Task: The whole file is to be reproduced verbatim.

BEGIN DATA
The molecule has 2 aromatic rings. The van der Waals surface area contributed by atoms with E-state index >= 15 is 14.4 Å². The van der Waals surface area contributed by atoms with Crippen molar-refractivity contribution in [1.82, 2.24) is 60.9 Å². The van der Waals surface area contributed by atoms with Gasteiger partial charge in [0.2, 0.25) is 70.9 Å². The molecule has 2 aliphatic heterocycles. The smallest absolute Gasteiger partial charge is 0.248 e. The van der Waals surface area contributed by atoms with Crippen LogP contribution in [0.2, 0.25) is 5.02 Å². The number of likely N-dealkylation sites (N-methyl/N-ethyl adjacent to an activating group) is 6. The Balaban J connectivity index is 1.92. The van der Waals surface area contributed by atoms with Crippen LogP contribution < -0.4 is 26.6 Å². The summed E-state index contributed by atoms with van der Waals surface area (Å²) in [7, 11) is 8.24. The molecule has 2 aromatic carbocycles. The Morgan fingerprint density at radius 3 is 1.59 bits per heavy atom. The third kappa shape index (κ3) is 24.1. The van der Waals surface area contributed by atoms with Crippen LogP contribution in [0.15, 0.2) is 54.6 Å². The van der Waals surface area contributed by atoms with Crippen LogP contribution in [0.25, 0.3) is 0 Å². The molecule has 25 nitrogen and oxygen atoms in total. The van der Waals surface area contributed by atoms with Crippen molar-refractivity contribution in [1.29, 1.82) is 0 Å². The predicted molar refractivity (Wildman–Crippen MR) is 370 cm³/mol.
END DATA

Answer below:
The molecule has 2 aromatic rings. The van der Waals surface area contributed by atoms with E-state index >= 15 is 14.4 Å². The van der Waals surface area contributed by atoms with Crippen molar-refractivity contribution in [1.82, 2.24) is 60.9 Å². The van der Waals surface area contributed by atoms with Gasteiger partial charge in [0.2, 0.25) is 70.9 Å². The molecule has 2 aliphatic heterocycles. The smallest absolute Gasteiger partial charge is 0.248 e. The van der Waals surface area contributed by atoms with Crippen LogP contribution in [0.2, 0.25) is 5.02 Å². The number of likely N-dealkylation sites (N-methyl/N-ethyl adjacent to an activating group) is 6. The Balaban J connectivity index is 1.92. The van der Waals surface area contributed by atoms with Crippen LogP contribution < -0.4 is 26.6 Å². The summed E-state index contributed by atoms with van der Waals surface area (Å²) in [7, 11) is 8.24. The molecule has 2 aromatic carbocycles. The Morgan fingerprint density at radius 3 is 1.59 bits per heavy atom. The third kappa shape index (κ3) is 24.1. The van der Waals surface area contributed by atoms with Crippen LogP contribution in [0.15, 0.2) is 54.6 Å². The van der Waals surface area contributed by atoms with Crippen LogP contribution in [0.25, 0.3) is 0 Å². The molecule has 25 nitrogen and oxygen atoms in total. The van der Waals surface area contributed by atoms with Crippen molar-refractivity contribution in [1.29, 1.82) is 0 Å². The predicted molar refractivity (Wildman–Crippen MR) is 370 cm³/mol.